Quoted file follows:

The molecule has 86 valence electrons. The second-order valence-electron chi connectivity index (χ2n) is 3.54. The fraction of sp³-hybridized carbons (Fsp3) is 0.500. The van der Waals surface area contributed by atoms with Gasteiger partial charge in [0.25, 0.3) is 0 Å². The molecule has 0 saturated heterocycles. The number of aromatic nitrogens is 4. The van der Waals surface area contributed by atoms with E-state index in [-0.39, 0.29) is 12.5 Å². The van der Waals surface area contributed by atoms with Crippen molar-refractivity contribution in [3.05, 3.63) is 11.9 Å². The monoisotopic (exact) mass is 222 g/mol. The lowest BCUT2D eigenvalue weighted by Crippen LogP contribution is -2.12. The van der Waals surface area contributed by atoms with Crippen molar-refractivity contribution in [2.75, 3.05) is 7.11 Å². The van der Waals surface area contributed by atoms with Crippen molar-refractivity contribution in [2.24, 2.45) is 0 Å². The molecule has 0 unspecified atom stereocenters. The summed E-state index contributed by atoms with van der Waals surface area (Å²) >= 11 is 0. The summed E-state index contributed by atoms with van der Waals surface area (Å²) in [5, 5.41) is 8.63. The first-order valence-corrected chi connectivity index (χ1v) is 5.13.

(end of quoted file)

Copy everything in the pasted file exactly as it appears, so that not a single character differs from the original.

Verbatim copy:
The molecule has 86 valence electrons. The second-order valence-electron chi connectivity index (χ2n) is 3.54. The fraction of sp³-hybridized carbons (Fsp3) is 0.500. The van der Waals surface area contributed by atoms with Gasteiger partial charge in [0.25, 0.3) is 0 Å². The molecule has 0 saturated heterocycles. The number of aromatic nitrogens is 4. The van der Waals surface area contributed by atoms with E-state index in [-0.39, 0.29) is 12.5 Å². The van der Waals surface area contributed by atoms with Crippen molar-refractivity contribution in [3.05, 3.63) is 11.9 Å². The monoisotopic (exact) mass is 222 g/mol. The lowest BCUT2D eigenvalue weighted by Crippen LogP contribution is -2.12. The van der Waals surface area contributed by atoms with Crippen molar-refractivity contribution in [2.75, 3.05) is 7.11 Å². The van der Waals surface area contributed by atoms with Crippen molar-refractivity contribution in [2.24, 2.45) is 0 Å². The molecule has 0 unspecified atom stereocenters. The summed E-state index contributed by atoms with van der Waals surface area (Å²) >= 11 is 0. The summed E-state index contributed by atoms with van der Waals surface area (Å²) in [5, 5.41) is 8.63. The first-order valence-corrected chi connectivity index (χ1v) is 5.13.